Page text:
I wonder how many Marin residents, reading this innocuous sounding article about various churches and synagogues getting together for social causes realizes that there is a huge political agenda going on here. (The giveaway is in the second paragraph.) And this being Marin, I wonder how many would care if they knew:
A group of 25 churches, synagogues and other local groups is working to build a political power base they hope will begin to address a variety of community issues. The Marin Organizing Committee is the workaday name for their effort, based on the community organizing concepts of social reformer Saul Alinsky in the 1930s.
“We are not confrontational in any way,” says Joanne Saxe of Congregation Rodef Sholom in San Rafael. “We want (the political decision-makers) to join us in solving these problems.”
She and other representatives of member institutions plan to unveil their agenda in a meeting open to the public at 7 p.m. Thursday in the St. Raphael Catholic Church gymnasium.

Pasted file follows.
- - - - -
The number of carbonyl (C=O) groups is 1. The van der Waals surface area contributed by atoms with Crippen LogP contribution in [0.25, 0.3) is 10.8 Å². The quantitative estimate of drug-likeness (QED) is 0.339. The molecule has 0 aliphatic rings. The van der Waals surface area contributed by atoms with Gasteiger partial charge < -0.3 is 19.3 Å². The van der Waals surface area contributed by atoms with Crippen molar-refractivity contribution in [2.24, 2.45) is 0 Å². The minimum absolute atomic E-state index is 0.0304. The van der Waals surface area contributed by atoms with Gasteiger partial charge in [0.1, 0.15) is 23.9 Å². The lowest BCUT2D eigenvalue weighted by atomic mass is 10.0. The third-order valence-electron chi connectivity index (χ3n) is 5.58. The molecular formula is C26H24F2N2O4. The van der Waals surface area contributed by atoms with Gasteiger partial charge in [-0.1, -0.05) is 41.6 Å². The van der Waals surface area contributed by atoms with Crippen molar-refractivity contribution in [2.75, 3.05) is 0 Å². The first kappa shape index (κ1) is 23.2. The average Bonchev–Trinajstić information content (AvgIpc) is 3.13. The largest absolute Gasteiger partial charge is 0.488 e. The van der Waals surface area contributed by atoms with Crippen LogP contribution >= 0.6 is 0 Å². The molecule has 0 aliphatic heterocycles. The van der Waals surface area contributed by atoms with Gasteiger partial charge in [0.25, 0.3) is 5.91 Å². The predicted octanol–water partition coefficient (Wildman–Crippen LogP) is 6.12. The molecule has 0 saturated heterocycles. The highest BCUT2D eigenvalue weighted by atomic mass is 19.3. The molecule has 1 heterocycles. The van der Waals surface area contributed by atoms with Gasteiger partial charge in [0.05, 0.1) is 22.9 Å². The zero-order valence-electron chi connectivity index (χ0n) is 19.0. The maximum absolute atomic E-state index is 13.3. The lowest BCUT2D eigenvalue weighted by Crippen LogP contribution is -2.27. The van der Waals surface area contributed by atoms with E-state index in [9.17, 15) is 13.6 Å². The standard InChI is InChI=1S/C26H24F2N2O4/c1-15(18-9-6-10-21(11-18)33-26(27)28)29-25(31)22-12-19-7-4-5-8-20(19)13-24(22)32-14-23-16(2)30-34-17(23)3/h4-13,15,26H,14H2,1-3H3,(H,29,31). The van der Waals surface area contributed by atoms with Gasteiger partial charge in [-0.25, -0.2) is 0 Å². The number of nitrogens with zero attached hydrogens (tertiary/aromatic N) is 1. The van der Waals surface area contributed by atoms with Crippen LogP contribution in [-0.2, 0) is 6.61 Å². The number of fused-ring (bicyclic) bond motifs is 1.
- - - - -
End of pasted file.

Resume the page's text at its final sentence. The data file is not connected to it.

Local political leaders have been invited to attend by the Rev. Paul Rossi of St. Raphael and Rabbi Michael Lezak of Congregation Rodef Sholom. The group has no elected officers.
The committee will propose an agenda for action that will include:
– Providing an emergency shelter to serve homeless individuals and families.
– Examining “serious problems” with the Redwood Landfill in Novato.
– Providing psychiatric care for those who can’t afford it.
– Looking at issues of transportation, education, teens and immigration.
While 11 institutions so far are financial sponsors of the committee, 14 others are actively involved or have indicated they will join.
I like the way Saul Alinsky has been neatly packaged as a social reformer. He was a self-professed revolutionary, who viewed his approach as the wedge for true socialist revolution.
I have no problem with true grass roots movements, where people band together to take care of themselves or their community. When Alinsky’s name comes up, though, you know that there’s more to it than mere local self-improvement.
UPDATE: Info on Alinsky.